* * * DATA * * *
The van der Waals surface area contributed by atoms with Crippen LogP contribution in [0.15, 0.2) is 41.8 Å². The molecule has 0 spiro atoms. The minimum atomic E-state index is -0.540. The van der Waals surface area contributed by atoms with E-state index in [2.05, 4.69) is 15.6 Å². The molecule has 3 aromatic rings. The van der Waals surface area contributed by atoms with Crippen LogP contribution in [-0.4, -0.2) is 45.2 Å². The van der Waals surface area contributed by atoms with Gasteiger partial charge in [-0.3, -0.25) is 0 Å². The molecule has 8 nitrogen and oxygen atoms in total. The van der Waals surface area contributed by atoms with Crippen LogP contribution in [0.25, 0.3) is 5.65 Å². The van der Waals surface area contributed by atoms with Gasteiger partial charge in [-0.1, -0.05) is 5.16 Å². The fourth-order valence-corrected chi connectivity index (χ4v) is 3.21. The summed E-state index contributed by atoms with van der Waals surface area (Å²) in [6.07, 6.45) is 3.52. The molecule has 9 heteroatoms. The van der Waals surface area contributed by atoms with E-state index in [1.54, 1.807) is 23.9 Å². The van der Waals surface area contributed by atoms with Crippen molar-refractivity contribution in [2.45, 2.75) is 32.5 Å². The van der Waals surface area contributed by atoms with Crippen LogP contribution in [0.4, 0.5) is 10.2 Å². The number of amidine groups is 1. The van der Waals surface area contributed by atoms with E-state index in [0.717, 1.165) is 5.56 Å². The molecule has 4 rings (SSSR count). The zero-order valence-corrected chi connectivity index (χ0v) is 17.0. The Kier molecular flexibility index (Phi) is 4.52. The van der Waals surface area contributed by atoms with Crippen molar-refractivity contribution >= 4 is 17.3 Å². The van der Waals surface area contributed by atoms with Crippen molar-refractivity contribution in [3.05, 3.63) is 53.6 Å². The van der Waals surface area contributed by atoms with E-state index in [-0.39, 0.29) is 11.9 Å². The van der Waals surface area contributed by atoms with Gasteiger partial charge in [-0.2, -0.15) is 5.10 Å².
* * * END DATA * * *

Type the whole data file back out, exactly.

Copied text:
The van der Waals surface area contributed by atoms with Crippen LogP contribution in [0.15, 0.2) is 41.8 Å². The molecule has 0 spiro atoms. The minimum atomic E-state index is -0.540. The van der Waals surface area contributed by atoms with E-state index in [2.05, 4.69) is 15.6 Å². The molecule has 3 aromatic rings. The van der Waals surface area contributed by atoms with Crippen LogP contribution in [-0.4, -0.2) is 45.2 Å². The van der Waals surface area contributed by atoms with Gasteiger partial charge in [-0.3, -0.25) is 0 Å². The molecule has 8 nitrogen and oxygen atoms in total. The van der Waals surface area contributed by atoms with Crippen LogP contribution in [0.25, 0.3) is 5.65 Å². The van der Waals surface area contributed by atoms with Gasteiger partial charge in [-0.1, -0.05) is 5.16 Å². The fourth-order valence-corrected chi connectivity index (χ4v) is 3.21. The summed E-state index contributed by atoms with van der Waals surface area (Å²) in [6.07, 6.45) is 3.52. The molecule has 9 heteroatoms. The van der Waals surface area contributed by atoms with E-state index in [1.54, 1.807) is 23.9 Å². The van der Waals surface area contributed by atoms with Crippen molar-refractivity contribution in [2.45, 2.75) is 32.5 Å². The van der Waals surface area contributed by atoms with Crippen LogP contribution in [0.4, 0.5) is 10.2 Å². The number of amidine groups is 1. The van der Waals surface area contributed by atoms with E-state index in [0.717, 1.165) is 5.56 Å². The molecule has 4 rings (SSSR count). The zero-order valence-corrected chi connectivity index (χ0v) is 17.0. The Kier molecular flexibility index (Phi) is 4.52. The van der Waals surface area contributed by atoms with Crippen molar-refractivity contribution >= 4 is 17.3 Å². The van der Waals surface area contributed by atoms with Crippen molar-refractivity contribution in [3.05, 3.63) is 53.6 Å². The van der Waals surface area contributed by atoms with E-state index in [-0.39, 0.29) is 11.9 Å². The van der Waals surface area contributed by atoms with Gasteiger partial charge in [-0.2, -0.15) is 5.10 Å².